Nordic Journal of Religion and Society 25:2 Understood multi-dimensionally, beliefs are more about sociality than facts or truth. The importance of social relations and the way that paranormal beliefs upheld those relations was the subject of Evans-Pritchard's (1976 [1937]) study of Azande witchcraft belief. He argued that while an `intellectualist' outsider may perceive some of the Azande witchcraft beliefs as contradictory, when understood in terms of the function that belief performed there was no contradiction. What mattered to them was the preservation of social and kin relations. Hallowell's (1960) fieldwork on the Ojibwa, an indigenous North American people, concluded that their lives and understanding centered on relationships with persons, both human and other-than-human. Binary categories of natural/supernatural or normal/paranormal were not part of their worldview. More recently, Harvey (2005) provides an excellent overview of those and related theories and continues the theme of continuing relationships with humans and those other-than-human. For my informants there was no such struggle or concern about slippage of terms and no obvious distinction between the everyday and the ever after. Transcendence was shifted to an everyday, human, social scale, relocating a transcendent `other' to an everyday experience of the ever-after. Further, these experience and duties are not gender neutral. The experience of sensing deceased relatives and the experience of the relatives being sensed tended to center on women. We should not allow us to be distracted by that fact or fall into the usual problem of thinking women are more religious than men. Religion certainly tends to attract more women than men in Euro-American countries, and older women more than younger (Walter and Davie 1998). But, I argue that women's experiences cannot be understood simply through a lens of religiosity but of belonging (Day 2008). Further, it is a kind of relational belonging the conforms with the roles generally accorded to them in Euro-American society: belief in continuing relationships is a form of care for kin and care for kin is, as we know, predominantly women's work. As described earlier, during my research I found that one third of my informants reported feeling, or occasionally seeing, a presence of something outside themselves. Most people who reported those experiences were also those who self-identified as non-religious or spiritual and several were confirmed atheists. This disrupted again the apparent connection between religion and belief in spirits. These presences were usually not disembodied or impersonal ghosts or spirits, but deceased loved ones, particularly grandmothers. While the experience was extraordinary, it was in other ways oddly not paranormal, but often `normal' and `every day' and usually, informants reported, shared with others who had either experienced the same direct experience with them or at least helped interpret the event as it was retold or performed, the sociality of these experiences was reinforced for me. They appeared to perform two main personal functions: confirmatory and comforting: Confirmatory When I first interviewed Gemma, she was 14 and not religious. When I interviewed her again, at 20, she was still not religious, but she did think there was something that hap- 176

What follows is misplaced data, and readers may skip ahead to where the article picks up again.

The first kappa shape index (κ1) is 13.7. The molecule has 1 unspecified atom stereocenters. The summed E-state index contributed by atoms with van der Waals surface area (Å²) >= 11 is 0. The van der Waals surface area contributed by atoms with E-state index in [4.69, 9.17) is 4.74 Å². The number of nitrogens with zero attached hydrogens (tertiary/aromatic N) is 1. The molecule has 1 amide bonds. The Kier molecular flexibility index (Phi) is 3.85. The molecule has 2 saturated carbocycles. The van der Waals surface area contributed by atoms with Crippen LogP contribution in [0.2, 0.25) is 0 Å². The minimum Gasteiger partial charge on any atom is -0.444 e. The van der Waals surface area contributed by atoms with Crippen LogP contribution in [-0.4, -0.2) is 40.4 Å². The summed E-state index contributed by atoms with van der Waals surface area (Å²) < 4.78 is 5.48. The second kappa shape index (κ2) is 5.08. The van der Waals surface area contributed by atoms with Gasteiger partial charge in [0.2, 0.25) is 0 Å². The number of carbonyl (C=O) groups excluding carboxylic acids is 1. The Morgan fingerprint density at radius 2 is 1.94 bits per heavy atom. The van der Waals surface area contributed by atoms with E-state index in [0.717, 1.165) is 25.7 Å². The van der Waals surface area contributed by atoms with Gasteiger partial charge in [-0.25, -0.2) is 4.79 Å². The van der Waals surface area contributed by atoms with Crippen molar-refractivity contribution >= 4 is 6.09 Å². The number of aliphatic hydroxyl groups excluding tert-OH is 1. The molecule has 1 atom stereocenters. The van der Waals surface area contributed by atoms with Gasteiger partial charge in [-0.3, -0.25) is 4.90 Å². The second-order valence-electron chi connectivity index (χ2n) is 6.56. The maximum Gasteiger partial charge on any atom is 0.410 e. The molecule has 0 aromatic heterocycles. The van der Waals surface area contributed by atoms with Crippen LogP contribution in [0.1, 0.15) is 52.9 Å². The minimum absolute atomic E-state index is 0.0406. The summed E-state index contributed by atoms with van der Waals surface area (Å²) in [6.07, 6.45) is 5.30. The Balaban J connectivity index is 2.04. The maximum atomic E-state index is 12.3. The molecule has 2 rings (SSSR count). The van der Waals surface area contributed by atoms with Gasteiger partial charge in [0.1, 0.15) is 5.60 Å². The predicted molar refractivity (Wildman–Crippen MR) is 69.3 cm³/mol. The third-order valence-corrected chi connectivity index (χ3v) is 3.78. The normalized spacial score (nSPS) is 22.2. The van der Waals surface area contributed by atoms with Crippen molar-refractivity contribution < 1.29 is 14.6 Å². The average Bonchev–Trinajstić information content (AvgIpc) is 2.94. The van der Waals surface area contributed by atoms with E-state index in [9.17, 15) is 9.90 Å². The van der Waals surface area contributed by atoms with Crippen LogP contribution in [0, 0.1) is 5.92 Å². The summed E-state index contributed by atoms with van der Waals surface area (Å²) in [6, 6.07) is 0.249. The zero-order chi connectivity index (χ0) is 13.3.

Abby Day: Extraordinary relationality: Ancestor veneration in late Euro-American society pened to people after they died. She said: «I don't really believe in heaven, like you know that whole...stupid little story that everyone talks about like living in the clouds and everyone's around having fun and stuff (laughs). I think that's totally like silly. But I do believe like there is a bit of an afterlife and that your soul will live on forever.» When I asked her why she thought so, she described an event where she had seen a ghost in the house next to her grandmother. I think the timing of that experience is important for her and should be put into context. Gemma's father had left home and she was distressed that she did not see him very often. She felt abandoned, and uncared for. Her grandmother, in contrast, was a caring person and demonstrated part of that care through helping to look after a neighbor. When the neighbor died, the grandmother continued to care for her by helping move out her contents and cleaning her house. Gemma went over to help her grandmother clean the house for the new people moving in. She went upstairs to clean the bathroom and suddenly, in her words, saw the dead woman as a ghost, leaning over, cleaning her bath, just as she did when she was alive Gemma added: «Like it was her castle and it was always spick and span.» She was so shocked she said «I had loads of towels in my hand and I threw them on the floor cos I was so scared and ran down and get my nana». She didn't know how to explain what she had seen. When she told her friends they refused to believe her. However, she told me, «my nana believed me» and she never doubted it since. Her grandmother's confirmation of the experience affirmed her sense of herself with the self, as always being enfolded in the self of her grandmother and perhaps even the neighbor. Above, I spoke briefly about Becca and Briony who also experienced the sense of their deceased grandmother. In those examples, grandmothers reinforced the importance of continuing, social, caring relationships by confirming their granddaughters' experiences, and perhaps desire, for continuities. This also fulfilled a personal function of comforting the bereaved. Comforting Many people report that the experience of their deceased relatives is comforting, not frightening or disturbing. Becca, just discussed, believed her personal romantic relationships are unreliable, marked by difficulties and out of her control but are being managed by something else, probably her dead grandmother. Perhaps, she said, it is the spirit of her deceased grandmother who is helping her, describing this as «something, like a guardian angel, that guides people to meet». Another of my young informants, Briony, 19, said she thought that she is destined to meet certain people, and feels protected by her deceased grandmother, «sort of there, and sort of looking». She first sensed the presence of her grandmother when she awoke in hospital after a suicide attempt. Her motive to kill herself was prompted by her mother's remarriage to an unsympathetic partner and her feeling of being neglected and abandoned. She says she likes to think her grandmother is watching over her, not so much controlling what happens to her but «regulating in a sense» to ensure that not too much harm or disappointment comes her way. 177